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Monstrous becomings in Abel Ferrara’s Body Snatchers

exhibiting extreme delusional fixations. People afraid to sleep. People afraid to deal with family members. Afraid of family members. Exhibiting paranoia about others, about other people’s identities. People afraid of themselves. All of a sudden I’ve got a camp full of very displaced people. The use of the term

in Monstrous adaptations
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. Of course, this does not mean that the question of national identity is unimportant, but it does need to be recognised that ‘Britishness’ is not some stable essence waiting to be discovered in its various manifestations by perceptive critics. Instead it exists as a set of ideas and discourses that circulate within a number of different contexts and which are subject to contestation and endless renegotiation. A revealing

in Terence Fisher
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Jonathan Rayner

. The value of the images themselves has been seen to be contestable, in the context of the gallery’s exhibition of photographs and in Nina’s job. Early in the film we see her questioning a businessman to prove that he has given nearly worthless paintings to charitable organisations (themselves owned by his parent company) and claimed huge tax write-offs in compensation. Through the course of her investigation and her evaluation of testimonies and reports of the drowning, Nina comes to view personal and social identity as

in Contemporary Australian cinema
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"The Pest House," "Hell House," and "The Murder House"

landscapes and synthetic identities.” 4 Sconce is concerned here with the different valuations of the “media occult,” but my concern is rather with the narrativization of its arrival, in which Baudrillard’s hyperreal is, I would suggest, the gothic shadow of the technological progress celebrated by the Enlightenment. As Hogle has noted, Baudrillard’s larger argument about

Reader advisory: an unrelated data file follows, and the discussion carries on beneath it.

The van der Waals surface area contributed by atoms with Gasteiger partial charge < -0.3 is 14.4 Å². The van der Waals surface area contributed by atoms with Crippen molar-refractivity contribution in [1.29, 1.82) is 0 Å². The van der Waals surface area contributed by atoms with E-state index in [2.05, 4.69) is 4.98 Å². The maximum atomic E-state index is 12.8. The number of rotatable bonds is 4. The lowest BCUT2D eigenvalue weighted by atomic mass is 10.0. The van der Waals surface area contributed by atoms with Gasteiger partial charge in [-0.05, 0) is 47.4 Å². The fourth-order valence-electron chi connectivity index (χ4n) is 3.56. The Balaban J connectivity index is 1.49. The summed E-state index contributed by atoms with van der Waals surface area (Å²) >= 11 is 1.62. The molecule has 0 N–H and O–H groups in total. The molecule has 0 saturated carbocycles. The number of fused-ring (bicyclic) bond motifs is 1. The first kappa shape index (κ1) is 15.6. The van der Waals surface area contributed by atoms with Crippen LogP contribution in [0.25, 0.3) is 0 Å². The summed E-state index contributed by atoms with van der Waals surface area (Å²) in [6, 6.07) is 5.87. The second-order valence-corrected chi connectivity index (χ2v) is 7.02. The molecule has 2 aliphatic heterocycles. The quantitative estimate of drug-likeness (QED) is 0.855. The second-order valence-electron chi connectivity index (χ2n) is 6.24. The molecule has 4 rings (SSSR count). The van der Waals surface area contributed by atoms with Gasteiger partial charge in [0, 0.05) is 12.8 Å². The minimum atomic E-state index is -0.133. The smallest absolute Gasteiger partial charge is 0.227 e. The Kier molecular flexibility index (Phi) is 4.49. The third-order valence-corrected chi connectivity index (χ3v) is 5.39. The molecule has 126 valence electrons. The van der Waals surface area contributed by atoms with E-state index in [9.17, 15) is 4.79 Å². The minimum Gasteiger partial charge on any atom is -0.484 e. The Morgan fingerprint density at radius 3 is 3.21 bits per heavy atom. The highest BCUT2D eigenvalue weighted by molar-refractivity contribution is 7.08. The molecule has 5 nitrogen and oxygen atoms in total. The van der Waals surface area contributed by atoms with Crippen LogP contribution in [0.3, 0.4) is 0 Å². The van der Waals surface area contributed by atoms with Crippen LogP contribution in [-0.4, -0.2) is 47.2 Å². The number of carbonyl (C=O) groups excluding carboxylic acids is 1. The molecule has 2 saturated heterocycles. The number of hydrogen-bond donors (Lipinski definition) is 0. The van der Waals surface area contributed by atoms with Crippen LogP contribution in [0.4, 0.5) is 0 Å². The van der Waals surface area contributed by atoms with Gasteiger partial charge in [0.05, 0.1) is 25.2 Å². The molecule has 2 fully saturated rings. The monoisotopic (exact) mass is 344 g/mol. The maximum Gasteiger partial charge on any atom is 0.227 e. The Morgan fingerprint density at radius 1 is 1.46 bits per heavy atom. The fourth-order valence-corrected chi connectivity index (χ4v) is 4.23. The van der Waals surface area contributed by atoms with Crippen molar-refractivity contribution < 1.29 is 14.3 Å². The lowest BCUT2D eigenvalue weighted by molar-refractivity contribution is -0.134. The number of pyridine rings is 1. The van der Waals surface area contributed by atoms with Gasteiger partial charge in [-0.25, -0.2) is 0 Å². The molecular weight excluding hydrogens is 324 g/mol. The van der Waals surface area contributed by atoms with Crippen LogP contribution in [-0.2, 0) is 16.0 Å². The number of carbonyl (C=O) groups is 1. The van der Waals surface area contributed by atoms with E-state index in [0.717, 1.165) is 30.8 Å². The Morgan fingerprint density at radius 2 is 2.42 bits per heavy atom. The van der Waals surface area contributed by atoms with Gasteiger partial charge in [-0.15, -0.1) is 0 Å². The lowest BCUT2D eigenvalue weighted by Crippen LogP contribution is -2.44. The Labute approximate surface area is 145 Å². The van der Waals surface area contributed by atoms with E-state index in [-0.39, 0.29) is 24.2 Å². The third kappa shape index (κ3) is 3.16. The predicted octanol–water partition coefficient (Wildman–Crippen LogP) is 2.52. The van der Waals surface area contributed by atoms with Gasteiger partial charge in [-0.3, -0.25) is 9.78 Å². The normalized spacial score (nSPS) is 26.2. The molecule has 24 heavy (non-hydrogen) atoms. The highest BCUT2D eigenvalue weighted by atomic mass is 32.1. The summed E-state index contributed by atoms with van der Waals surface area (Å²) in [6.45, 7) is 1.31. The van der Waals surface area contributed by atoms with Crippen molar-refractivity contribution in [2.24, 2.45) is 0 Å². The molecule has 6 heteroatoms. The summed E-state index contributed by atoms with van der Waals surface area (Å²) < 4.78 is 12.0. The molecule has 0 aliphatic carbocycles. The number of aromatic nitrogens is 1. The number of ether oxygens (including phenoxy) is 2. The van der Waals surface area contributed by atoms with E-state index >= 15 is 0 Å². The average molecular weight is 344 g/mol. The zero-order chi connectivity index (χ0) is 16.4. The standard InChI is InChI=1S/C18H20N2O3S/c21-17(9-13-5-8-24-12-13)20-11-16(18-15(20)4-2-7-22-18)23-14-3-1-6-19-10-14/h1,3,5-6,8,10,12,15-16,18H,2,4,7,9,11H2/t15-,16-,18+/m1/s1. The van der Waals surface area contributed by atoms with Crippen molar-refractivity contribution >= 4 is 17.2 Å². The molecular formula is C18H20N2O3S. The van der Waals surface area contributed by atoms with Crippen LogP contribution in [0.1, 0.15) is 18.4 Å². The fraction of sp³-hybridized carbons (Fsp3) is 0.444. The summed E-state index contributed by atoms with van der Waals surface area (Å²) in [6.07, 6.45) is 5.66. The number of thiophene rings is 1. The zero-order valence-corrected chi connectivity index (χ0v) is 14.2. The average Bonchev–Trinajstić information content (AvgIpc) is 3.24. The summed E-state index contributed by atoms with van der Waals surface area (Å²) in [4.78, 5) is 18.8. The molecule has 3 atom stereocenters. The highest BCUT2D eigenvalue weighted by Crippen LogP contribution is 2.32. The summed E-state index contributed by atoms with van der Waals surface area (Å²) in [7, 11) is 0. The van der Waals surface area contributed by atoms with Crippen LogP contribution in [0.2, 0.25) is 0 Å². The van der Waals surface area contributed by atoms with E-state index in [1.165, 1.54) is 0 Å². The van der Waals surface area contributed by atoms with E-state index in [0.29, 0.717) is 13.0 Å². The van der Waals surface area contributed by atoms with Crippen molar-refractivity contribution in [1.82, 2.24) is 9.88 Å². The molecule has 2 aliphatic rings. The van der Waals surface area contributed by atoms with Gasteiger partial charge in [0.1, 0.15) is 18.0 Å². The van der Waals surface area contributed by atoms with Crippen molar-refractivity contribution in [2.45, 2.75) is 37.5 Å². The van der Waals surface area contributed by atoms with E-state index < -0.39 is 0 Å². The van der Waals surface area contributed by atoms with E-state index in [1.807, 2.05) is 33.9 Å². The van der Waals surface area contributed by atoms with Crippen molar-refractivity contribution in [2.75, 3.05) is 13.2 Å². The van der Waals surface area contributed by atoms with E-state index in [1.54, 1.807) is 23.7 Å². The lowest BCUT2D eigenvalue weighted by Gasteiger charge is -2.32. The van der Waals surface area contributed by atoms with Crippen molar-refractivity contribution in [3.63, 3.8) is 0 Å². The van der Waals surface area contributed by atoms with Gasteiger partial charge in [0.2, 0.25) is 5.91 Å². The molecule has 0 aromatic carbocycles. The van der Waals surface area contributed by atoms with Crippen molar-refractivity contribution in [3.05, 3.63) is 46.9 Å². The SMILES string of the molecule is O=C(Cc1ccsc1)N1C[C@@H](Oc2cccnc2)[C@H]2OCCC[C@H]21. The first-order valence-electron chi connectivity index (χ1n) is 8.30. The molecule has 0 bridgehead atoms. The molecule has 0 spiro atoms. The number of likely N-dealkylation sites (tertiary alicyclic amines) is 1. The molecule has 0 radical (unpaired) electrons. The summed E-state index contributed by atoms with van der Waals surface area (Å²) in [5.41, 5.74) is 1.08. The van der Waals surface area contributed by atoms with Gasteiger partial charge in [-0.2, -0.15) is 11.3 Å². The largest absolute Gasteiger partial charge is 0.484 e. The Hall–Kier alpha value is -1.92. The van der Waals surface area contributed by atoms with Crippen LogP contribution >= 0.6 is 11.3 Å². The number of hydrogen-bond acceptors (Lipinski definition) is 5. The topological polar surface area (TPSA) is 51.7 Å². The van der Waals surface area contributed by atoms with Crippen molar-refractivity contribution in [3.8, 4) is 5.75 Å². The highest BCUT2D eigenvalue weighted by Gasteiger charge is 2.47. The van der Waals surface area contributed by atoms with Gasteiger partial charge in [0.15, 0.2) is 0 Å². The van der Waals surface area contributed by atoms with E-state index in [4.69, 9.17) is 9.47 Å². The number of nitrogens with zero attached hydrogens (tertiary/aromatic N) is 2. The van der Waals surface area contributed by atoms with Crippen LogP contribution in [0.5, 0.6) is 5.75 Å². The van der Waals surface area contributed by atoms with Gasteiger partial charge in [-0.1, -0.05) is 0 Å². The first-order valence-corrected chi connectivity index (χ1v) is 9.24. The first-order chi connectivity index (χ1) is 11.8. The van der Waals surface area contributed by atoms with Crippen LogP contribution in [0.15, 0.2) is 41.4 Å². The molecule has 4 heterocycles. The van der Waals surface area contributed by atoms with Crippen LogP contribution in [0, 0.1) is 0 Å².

in Men with stakes
Fathers from American Gothic to Point Pleasant

takes the trope of the counterfeit back to the ghost of Hamlet’s father to trace the ways in which the gothic is allied with an anxiety over the industrial age’s emphasis on reproduction as copying, replacing the longstanding model in which identity and property are transmitted patrilineally from one generation to the next. 1 The gothic as a mode, or aesthetic style, thus emerges in tandem with an

in Men with stakes
Jonathan Rayner

in collective comprehension) and consensual acceptance (consenting to the group identity) of the images of nationality conveyed. However, within this apparent homogeneity of representation and interpretation, certain significant divergences are discernible. As with the period films, the perception of orthodoxy and conservatism is belied by the texts’ formal challenges or ironic tone. Distinctions emerge between the treatments of past and contemporary events and societies, and between the beliefs associated with

in Contemporary Australian cinema
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Carnivàle, Supernatural, and Millennium

“hero’s search for a father” in gothic television tends to be a quest to find this “idol” and expose it as such, particularly in Carnivàle, Millennium , and Supernatural , three series in which the “real” is exposed as a counterfeit or fake, particularly in relation to the place of the father as traditional authority and source of identity. Moreover, in these gothic series, the father is not only

in Men with stakes

constructed image that shields him from those around him and promotes a false, comforting identity. This image fits the plush hollowness of the limo in which he and manager Lou Rosen (David Hyde Pierce, pre- Frasier , but Niles Crane-like) travel to the audition for On The Radio , a sitcom about a radio personality that he hopes will transform him from mere radio celebrity to a television star. For the

in Terry Gilliam

there is an open ending. It is plausible to believe that Sam’s identity has simply been eradicated at the end of the film, and that Brazil charts the impossibility of rebellion. Gilliam’s sense that audiences must construct their own readings allows for this possibility, as well as others. Gilliam began work in the late 1970s on what initially was called The Ministry of

in Terry Gilliam